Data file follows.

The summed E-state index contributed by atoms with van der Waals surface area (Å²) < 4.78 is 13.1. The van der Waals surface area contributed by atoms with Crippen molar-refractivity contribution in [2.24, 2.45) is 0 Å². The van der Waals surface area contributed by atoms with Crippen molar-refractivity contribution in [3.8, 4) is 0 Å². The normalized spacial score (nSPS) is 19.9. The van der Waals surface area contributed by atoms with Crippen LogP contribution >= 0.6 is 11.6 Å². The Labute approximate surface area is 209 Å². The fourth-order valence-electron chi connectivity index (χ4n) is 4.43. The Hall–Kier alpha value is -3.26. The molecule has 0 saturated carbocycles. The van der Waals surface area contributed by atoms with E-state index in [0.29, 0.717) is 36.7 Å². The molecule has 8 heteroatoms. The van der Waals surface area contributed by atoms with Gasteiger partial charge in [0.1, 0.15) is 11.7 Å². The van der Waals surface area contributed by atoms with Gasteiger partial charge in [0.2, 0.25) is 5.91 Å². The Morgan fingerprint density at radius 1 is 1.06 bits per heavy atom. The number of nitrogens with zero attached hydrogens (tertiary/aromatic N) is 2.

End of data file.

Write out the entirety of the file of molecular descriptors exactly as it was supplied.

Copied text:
The summed E-state index contributed by atoms with van der Waals surface area (Å²) < 4.78 is 13.1. The van der Waals surface area contributed by atoms with Crippen molar-refractivity contribution in [2.24, 2.45) is 0 Å². The van der Waals surface area contributed by atoms with Crippen molar-refractivity contribution in [3.8, 4) is 0 Å². The normalized spacial score (nSPS) is 19.9. The van der Waals surface area contributed by atoms with Crippen LogP contribution >= 0.6 is 11.6 Å². The Labute approximate surface area is 209 Å². The fourth-order valence-electron chi connectivity index (χ4n) is 4.43. The Hall–Kier alpha value is -3.26. The molecule has 0 saturated carbocycles. The van der Waals surface area contributed by atoms with E-state index in [0.29, 0.717) is 36.7 Å². The molecule has 8 heteroatoms. The van der Waals surface area contributed by atoms with Gasteiger partial charge in [0.1, 0.15) is 11.7 Å². The van der Waals surface area contributed by atoms with Gasteiger partial charge in [0.2, 0.25) is 5.91 Å². The Morgan fingerprint density at radius 1 is 1.06 bits per heavy atom. The number of nitrogens with zero attached hydrogens (tertiary/aromatic N) is 2.